The Supreme Court’s Buffer Zone
Last week the U.S. Supreme Court struck down a Massachusetts law that created a 35-foot buffer zone around women’s health clinics at which abortions were performed. The law had mandated that protesters stay outside of that zone so as to allow unfettered access to clinics for both clients and staff, and damped down, at least a little bit, the vitriolic harassment that so many women’s reproductive health clinics are forced to endure. The Court invalidated the law on 1st Amendment grounds, holding that the mandated buffer zone impermissibly interfered with protesters’ free speech rights. Curious thing, though. The U.S. Supreme Court building itself has a 250-foot buffer zone within which protesters are not allowed to congregate. This little fact does not seem to bother the hypocrites on the Court one whit. But I ask you this: when was the last time a Supreme Court judge was murdered? When was the last assassination attempt made on a Supreme Court judge? When was the last time the Supreme Court building was fire-bombed? Doctors, support staff, and patients of women’s reproductive health clinics around the country have been forced to endure all of this for decades, not to mention the every-day vitriolic harassment targeted at people who are just doing their (quite legal) jobs, and those who simply want to obtain (quite legal) health care.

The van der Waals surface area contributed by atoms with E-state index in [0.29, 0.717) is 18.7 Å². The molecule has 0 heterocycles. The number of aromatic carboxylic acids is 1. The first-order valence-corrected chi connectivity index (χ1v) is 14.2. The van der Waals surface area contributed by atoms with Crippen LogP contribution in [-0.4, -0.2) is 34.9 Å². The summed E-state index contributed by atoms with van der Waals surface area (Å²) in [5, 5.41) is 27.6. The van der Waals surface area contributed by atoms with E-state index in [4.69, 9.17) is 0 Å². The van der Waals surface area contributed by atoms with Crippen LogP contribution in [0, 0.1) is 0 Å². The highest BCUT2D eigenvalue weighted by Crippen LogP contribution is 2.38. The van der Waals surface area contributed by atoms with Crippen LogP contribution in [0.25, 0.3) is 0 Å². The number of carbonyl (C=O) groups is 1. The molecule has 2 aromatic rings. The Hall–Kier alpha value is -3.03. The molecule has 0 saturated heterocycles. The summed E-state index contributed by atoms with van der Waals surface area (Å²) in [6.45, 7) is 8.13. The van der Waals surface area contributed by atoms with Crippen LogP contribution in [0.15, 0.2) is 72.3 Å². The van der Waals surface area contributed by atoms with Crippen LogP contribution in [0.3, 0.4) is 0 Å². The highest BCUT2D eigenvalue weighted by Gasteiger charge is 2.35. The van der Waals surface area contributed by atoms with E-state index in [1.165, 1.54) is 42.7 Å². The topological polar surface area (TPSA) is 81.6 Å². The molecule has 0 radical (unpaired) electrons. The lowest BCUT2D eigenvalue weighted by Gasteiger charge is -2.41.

Since the 1st Amendment specifically prohibits any law that interferes with the right to petition for a government redress of grievances, isn’t it more important that protesters be given close access to a building where important government decisions are made, than to a clinic where private, personal medical activities take place? Especially when such clinics have so frequently been the target of terroristic violence, while the Supreme Court building, which is heavily guarded by armed Federal Marshalls 24/7, has not? I say, let’s remove the Supreme Court’s buffer zone altogether, and allow the justices to be screamed at unrelentingly, right in their faces, as they enter and leave the building. Then let’s see how they feel about buffer zones outside of reproductive health clinics.